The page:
which is just -- i mean -- you don't -- no. no. you watch. you do. he didn't watch. >> right. neighborhood watch, right? means you watch your neighbors, you don't kill them. that's what it comes down to. >> no. look. he's told not to go. there's just stuff there that -- you know, i don't know what the other circumstances might be, but you're told not to go there. you're told that the police will come in. you're told these things. doesn't there have to be a process that occurs where they at least yell at him. >> it seems to me in america where so many people feel so strongly about justice and the justice system that there are so many people out there -- i get it on twitter after i say this -- who say no justice was served. the guy was sent home for a reason. he did nothing wrong. he shot an unarmed teenager as it turned out. something has happened. >> something is wrong there.
someone had a gun. someone shot someone. whenever that occurs, at least in most of the states that i've lived in, there is a process that occurs afterwards. the person is generally held for a certain amount of time so that an investigation takes place. you shot somebody. i mean, look. to me it makes no sense. i've never seen anything quite like it. it would seem if there was some real evidence that they had, we would have heard about it immediately. >> isn't it a problem 21 states in america have a form of stand your ground. all the evidence suggests that there are more and more killings now where people are using it as a defense. often they are drug dealers or they're gang members. everyone's using this now as a convenient way to avoid responsibility for shooting people. >> yeah. well, we now have more guns than we do people which is an important step forward for the country. because you want more guns. i mean -- in virginia -- >> you've got this big comedic
thing. the comic festival in which you're honoring the first monument that honors the bill of rights. as you rightly have said many times, it's basically whatever people want to make those words mean. >> yes. >> if you take the right to bear arms. it doesn't mean the right to have a tank in your back yard, does it? some people would say it does. >> or the nuke thing i heard. i saw on the bill maher show the other night. you know, they want silencers when they're hunting deer. >> said the party conferences at the conventions coming up. apparently in tampa they're banning water cannons. but they won't ban handguns. you can't shoot somebody with water. you want to take a handgun out and blow them with dumb dumb bullets, that's fine. >> and you wonder what it's like to be a cop under those circumstances.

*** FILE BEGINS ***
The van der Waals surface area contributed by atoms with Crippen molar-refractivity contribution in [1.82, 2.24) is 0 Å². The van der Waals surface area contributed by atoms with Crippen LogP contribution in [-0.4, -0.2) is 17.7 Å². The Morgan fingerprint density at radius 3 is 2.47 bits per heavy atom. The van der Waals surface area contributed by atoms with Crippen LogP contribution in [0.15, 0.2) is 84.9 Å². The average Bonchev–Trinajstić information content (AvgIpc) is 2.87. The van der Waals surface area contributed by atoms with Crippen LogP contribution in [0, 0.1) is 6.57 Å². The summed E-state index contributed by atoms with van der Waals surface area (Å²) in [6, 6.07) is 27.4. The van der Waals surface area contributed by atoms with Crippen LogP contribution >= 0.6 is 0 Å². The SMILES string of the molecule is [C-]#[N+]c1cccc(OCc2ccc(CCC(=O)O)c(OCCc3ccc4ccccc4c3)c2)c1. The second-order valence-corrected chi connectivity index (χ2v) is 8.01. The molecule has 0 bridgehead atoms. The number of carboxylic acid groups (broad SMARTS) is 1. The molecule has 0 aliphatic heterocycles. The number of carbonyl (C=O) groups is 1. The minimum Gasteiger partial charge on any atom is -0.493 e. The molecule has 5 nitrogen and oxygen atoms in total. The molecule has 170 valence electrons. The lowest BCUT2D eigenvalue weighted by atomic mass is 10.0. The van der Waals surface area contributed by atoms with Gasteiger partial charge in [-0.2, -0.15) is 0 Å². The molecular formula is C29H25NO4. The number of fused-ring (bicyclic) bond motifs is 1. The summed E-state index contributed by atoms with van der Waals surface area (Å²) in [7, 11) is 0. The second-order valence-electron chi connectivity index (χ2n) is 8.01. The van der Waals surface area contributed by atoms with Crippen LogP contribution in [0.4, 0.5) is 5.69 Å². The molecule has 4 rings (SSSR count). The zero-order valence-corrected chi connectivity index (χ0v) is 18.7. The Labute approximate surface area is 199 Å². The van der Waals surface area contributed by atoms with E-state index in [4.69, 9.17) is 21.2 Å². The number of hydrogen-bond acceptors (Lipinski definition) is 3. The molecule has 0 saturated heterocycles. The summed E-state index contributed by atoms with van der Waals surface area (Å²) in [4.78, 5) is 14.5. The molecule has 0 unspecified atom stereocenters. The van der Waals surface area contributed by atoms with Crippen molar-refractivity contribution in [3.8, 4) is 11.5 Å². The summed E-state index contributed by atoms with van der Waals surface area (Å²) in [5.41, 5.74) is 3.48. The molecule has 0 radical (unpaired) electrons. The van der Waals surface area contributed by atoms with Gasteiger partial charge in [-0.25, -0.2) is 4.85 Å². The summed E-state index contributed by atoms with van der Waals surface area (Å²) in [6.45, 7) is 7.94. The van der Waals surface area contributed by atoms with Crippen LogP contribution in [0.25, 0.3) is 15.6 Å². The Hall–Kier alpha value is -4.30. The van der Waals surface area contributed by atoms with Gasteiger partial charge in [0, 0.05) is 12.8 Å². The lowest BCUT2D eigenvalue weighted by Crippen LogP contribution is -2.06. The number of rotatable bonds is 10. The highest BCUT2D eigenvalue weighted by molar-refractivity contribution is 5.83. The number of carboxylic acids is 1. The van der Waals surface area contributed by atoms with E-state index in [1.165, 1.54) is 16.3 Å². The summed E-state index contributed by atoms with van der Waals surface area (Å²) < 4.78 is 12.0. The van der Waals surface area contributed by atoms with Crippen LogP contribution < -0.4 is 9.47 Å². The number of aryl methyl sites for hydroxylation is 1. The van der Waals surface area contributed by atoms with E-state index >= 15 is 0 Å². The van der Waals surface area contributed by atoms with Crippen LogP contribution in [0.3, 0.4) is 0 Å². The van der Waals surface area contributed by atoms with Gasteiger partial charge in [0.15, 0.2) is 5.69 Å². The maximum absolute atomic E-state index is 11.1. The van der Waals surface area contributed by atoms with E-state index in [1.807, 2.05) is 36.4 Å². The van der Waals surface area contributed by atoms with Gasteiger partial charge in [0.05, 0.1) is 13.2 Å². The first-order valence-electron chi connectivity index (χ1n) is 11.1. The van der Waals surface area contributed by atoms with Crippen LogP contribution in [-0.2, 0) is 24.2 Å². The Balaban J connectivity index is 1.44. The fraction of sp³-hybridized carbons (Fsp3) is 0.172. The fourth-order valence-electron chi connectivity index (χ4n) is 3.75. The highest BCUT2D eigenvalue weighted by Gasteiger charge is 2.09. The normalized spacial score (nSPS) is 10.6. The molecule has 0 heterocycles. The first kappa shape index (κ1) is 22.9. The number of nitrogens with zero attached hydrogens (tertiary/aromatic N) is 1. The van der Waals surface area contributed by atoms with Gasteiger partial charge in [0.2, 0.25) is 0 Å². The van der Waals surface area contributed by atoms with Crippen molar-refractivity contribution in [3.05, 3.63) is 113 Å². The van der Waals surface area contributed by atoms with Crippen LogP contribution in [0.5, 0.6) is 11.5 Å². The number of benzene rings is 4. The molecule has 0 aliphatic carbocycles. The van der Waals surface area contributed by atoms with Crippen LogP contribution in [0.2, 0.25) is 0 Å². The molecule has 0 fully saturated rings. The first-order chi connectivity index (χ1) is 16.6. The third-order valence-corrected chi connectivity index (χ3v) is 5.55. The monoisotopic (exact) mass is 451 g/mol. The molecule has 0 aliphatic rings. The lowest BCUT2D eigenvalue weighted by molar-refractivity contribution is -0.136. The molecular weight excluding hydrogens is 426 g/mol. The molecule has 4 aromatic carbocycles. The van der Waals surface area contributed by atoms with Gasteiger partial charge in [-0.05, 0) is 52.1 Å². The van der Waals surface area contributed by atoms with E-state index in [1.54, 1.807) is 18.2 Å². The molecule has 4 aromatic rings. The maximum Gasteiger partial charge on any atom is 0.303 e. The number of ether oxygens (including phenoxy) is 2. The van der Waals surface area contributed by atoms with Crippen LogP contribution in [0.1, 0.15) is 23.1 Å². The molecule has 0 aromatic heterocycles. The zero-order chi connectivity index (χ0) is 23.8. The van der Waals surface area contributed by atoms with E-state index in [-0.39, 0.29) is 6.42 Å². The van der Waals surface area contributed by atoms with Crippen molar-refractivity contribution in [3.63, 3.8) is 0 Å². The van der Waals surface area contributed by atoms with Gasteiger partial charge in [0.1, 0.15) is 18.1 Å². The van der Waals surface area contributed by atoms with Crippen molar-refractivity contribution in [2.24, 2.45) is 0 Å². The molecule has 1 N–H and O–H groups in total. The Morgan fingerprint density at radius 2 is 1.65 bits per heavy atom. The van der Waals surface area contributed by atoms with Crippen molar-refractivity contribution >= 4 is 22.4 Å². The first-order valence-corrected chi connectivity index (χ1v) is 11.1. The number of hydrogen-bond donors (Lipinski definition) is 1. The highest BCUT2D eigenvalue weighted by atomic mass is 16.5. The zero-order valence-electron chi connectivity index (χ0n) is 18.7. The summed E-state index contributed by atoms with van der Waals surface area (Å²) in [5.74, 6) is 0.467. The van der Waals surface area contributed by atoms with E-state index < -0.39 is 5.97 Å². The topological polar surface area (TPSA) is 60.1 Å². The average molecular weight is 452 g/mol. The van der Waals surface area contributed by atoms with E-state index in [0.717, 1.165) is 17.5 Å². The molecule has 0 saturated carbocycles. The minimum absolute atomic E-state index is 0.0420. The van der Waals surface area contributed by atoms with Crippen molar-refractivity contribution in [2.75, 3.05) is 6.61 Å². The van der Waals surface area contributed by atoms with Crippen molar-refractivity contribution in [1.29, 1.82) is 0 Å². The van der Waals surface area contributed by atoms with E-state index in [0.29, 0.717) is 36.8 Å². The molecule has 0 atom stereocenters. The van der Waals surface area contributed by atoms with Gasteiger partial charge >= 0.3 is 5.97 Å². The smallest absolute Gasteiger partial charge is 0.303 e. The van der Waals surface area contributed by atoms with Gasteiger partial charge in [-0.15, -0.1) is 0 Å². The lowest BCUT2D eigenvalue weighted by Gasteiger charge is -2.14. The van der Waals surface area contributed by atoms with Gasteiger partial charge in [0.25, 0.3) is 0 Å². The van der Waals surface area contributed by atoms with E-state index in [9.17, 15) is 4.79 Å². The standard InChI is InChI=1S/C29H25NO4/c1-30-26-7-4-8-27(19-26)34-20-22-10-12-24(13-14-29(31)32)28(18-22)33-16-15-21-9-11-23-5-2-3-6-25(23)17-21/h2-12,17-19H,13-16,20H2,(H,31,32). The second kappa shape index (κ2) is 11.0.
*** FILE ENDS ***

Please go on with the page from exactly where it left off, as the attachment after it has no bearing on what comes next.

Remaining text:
>> impossible. >> it's just become -- look. no one is -- no one is -- you know, no one is saying you can't have guns in order to be able to hunt and do what you want in terms of that. or if you want it in your house to protect yourself. but there also seems to be that thing where -- you know, that there ought to be that responsibility in the law that if someone's got guns in their house and a youngster picks up one of those guns and gets out of the house with it, that adult is responsible for that youngster's action. as much as the youngster is. >> i agree with you. what can america do with the fact there are up to now 300 million guns out there in america now? what can it realistically do? >> have a bigger lottery. like a billion dollar lottery and you can only get a ticket by handing in a gun. >> that's actually a genius idea. >> they will be doing it. i can guarantee it.